In October, we’re not only celebrating National Disabilities Employment Awareness Month, but also the one-year anniversary of the Individual Placement & Support (IPS) program. The supported employment pilot program with Missouri Division of Vocational Rehabilitation has resulted in competitive employment outcomes for 11 individuals with intellectual and developmental disabilities. The evidence-based program helps put people interested in working into competitive jobs on a rapid timeline for achieving successful employment.
Isaac chose the IPS program to help him find a job after completing the Self-Determined Transition Readiness Through Individual Vocational Experiences (STRIVE) program at the Thompson Center. Through STRIVE, Isaac worked on goal setting, resume building and took on a temporary position as a ticket-taker at University of Missouri Athletics. He believed he was ready to find a competitive job.
Once Isaac was referred to IPS, Life & Work Connections Community Employment Specialist, Rachel Murphy, began working with Isaac immediately on determining the type of jobs he was interested in. “Isaac determined that he wanted to work around people, he wanted to be on his feet, and he wanted customer interaction,” says Rachel. “From there we zeroed in on jobs that met those criteria such as hospitals, grocery stores, retail stores and sports.”
Isaac decided he wanted a job in a grocery store and worked with Rachel on how to interview. “IPS opened my world to different kinds of jobs,” says Isaac. “I already had a resume and knew how to apply for jobs online, but Rachel helped me learn what to say/what not to say in interviews. That was the most important thing I learned.”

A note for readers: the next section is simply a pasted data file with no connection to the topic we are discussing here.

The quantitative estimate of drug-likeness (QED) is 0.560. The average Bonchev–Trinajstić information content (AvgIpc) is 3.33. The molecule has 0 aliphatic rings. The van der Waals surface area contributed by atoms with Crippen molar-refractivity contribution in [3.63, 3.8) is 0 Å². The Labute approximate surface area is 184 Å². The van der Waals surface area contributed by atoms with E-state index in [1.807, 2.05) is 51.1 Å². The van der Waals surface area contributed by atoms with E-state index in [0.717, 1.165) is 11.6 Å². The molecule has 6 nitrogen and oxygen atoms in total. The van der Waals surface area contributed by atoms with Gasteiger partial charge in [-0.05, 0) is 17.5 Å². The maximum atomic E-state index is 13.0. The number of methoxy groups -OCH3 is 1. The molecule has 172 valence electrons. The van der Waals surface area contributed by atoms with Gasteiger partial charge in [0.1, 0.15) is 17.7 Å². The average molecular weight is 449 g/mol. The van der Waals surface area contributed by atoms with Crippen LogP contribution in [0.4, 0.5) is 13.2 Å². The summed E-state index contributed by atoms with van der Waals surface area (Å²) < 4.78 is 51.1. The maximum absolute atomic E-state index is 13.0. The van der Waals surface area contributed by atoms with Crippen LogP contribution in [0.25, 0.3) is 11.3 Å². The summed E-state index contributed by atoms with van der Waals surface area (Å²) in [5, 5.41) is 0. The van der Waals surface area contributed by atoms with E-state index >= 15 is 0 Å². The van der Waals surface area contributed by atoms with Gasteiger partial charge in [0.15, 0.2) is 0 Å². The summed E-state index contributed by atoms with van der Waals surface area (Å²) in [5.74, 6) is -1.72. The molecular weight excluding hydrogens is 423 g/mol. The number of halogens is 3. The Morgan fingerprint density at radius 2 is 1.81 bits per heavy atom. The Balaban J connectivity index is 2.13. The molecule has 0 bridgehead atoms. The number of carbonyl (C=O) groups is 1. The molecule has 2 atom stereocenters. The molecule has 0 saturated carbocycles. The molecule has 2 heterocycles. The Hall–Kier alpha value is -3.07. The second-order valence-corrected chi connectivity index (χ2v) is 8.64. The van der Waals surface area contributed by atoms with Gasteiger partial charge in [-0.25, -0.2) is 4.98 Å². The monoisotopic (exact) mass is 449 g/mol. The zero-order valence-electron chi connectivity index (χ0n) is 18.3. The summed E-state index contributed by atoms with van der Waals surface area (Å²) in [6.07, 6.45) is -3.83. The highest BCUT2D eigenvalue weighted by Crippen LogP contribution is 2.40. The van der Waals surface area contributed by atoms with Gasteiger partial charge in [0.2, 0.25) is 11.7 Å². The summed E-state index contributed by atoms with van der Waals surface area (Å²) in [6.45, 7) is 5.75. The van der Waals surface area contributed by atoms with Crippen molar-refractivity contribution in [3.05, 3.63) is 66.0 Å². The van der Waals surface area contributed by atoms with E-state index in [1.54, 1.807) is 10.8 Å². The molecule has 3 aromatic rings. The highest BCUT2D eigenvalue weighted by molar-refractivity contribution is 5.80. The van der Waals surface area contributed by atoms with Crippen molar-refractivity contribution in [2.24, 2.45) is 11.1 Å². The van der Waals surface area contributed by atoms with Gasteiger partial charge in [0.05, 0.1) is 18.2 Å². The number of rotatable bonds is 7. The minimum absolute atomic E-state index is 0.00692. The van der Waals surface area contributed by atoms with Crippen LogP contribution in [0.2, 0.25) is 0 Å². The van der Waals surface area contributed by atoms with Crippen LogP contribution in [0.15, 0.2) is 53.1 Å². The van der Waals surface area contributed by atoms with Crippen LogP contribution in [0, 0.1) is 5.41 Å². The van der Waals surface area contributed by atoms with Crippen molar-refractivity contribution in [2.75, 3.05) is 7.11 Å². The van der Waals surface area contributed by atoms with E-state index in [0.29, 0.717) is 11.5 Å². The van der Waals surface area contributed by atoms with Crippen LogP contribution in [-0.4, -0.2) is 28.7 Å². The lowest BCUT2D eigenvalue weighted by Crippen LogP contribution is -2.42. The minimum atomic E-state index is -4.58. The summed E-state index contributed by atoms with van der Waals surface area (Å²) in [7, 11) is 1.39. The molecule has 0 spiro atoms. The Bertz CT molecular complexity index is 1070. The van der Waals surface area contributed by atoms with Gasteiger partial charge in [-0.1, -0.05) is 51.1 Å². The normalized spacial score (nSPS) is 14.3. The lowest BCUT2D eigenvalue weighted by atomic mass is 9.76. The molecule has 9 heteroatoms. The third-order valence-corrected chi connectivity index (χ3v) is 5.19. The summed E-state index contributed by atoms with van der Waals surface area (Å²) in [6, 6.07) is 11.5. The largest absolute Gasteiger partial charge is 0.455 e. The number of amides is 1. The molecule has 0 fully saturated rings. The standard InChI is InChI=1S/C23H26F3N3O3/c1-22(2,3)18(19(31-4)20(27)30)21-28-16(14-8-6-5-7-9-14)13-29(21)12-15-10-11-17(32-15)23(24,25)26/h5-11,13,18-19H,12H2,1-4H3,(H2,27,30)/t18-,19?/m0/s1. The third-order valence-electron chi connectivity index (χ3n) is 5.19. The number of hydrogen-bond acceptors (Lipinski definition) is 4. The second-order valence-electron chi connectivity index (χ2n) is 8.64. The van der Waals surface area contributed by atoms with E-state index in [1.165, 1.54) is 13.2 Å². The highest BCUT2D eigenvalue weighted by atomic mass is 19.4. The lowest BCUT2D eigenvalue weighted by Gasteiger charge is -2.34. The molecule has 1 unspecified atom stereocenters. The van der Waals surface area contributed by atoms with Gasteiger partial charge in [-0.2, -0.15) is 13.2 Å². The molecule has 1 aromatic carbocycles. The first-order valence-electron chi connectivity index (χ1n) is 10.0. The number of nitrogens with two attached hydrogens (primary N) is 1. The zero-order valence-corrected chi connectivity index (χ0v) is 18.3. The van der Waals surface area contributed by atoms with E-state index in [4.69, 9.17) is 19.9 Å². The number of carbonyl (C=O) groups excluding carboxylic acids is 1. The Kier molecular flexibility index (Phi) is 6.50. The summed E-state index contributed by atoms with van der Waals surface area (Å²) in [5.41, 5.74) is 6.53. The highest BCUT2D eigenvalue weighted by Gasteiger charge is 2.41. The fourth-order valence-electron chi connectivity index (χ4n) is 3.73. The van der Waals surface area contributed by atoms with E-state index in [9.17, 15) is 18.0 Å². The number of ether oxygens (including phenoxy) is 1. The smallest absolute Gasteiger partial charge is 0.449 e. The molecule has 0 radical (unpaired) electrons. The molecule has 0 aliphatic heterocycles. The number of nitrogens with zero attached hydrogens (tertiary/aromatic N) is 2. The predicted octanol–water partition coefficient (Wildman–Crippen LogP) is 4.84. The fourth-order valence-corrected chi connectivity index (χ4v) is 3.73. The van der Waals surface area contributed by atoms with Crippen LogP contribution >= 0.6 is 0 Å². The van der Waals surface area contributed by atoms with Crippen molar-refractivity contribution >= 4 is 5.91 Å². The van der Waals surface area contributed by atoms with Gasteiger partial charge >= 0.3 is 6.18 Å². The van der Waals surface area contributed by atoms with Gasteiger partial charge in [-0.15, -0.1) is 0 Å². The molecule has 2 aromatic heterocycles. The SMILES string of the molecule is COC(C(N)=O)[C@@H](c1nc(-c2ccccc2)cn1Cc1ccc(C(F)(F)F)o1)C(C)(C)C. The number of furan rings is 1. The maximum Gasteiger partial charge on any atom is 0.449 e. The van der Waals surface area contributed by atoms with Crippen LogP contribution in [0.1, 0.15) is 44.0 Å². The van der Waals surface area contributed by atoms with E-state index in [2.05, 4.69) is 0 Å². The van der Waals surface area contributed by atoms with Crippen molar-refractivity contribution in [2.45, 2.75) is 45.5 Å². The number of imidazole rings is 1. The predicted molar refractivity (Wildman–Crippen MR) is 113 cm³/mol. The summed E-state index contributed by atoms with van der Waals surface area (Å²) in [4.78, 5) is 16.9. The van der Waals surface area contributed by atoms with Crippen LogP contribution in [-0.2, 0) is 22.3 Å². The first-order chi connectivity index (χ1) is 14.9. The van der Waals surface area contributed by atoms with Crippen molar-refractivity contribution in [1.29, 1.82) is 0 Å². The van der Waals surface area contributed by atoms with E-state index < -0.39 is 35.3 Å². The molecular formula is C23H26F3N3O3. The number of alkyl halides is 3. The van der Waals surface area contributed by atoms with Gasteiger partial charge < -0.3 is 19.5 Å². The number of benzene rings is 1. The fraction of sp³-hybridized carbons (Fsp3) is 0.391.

Less than six months after working with Rachel, Isaac landed a job as a courtesy clerk at Lucky’s grocery store. “I bag groceries and bring carts in from the parking lot,” says Isaac. “I also make sure the carts are neat and have no trash in them.” Isaac says he is happy with his position and his favorite part of his job is his co-workers. “I have great co-workers. I like working with the students.” Isaac also says he likes moving around a lot and not having to stand in one place.
“Isaac was very determined and was excited about getting a job,” says Rachel. “He knew what he wanted to achieve and didn’t give up until he got the job he wanted.” Rachel reports that with his flexible schedule at Lucky’s, Isaac is also able to continue working with the MU Athletic department when he wants to. “If there’s a event or game that happens to work with Isaac’s schedule at Lucky’s, he can choose to take that shift and make a little extra money.”
When asked if he would recommend the IPS program to others who are trying to find a job, Isaac says, “I would recommend the IPS program. It helps people see there are many jobs out there. I think every person needs to work, and this can help them find a job they like.”